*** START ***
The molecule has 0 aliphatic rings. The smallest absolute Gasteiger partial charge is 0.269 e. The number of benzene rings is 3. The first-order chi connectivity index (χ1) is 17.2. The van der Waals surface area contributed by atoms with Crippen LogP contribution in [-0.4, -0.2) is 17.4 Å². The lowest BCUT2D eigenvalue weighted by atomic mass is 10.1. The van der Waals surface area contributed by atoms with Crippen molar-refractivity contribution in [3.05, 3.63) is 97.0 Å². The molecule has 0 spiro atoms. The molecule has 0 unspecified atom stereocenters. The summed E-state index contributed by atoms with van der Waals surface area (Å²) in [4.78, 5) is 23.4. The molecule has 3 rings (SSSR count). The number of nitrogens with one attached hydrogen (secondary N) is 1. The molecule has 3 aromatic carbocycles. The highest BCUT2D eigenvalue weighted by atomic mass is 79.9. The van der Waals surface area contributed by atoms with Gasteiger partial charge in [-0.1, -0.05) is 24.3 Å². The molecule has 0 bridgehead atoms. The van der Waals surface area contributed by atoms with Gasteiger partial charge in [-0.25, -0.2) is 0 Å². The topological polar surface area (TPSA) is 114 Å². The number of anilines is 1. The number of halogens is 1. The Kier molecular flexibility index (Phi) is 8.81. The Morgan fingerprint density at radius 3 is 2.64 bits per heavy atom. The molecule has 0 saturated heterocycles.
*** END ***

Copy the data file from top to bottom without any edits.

The molecule has 0 aliphatic rings. The smallest absolute Gasteiger partial charge is 0.269 e. The number of benzene rings is 3. The first-order chi connectivity index (χ1) is 17.2. The van der Waals surface area contributed by atoms with Crippen LogP contribution in [-0.4, -0.2) is 17.4 Å². The lowest BCUT2D eigenvalue weighted by atomic mass is 10.1. The van der Waals surface area contributed by atoms with Crippen molar-refractivity contribution in [3.05, 3.63) is 97.0 Å². The molecule has 0 spiro atoms. The molecule has 0 unspecified atom stereocenters. The summed E-state index contributed by atoms with van der Waals surface area (Å²) in [4.78, 5) is 23.4. The molecule has 3 rings (SSSR count). The number of nitrogens with one attached hydrogen (secondary N) is 1. The molecule has 3 aromatic carbocycles. The highest BCUT2D eigenvalue weighted by atomic mass is 79.9. The van der Waals surface area contributed by atoms with Gasteiger partial charge in [-0.1, -0.05) is 24.3 Å². The molecule has 0 bridgehead atoms. The van der Waals surface area contributed by atoms with Gasteiger partial charge in [-0.25, -0.2) is 0 Å². The topological polar surface area (TPSA) is 114 Å². The number of anilines is 1. The number of halogens is 1. The Kier molecular flexibility index (Phi) is 8.81. The Morgan fingerprint density at radius 3 is 2.64 bits per heavy atom. The molecule has 0 saturated heterocycles.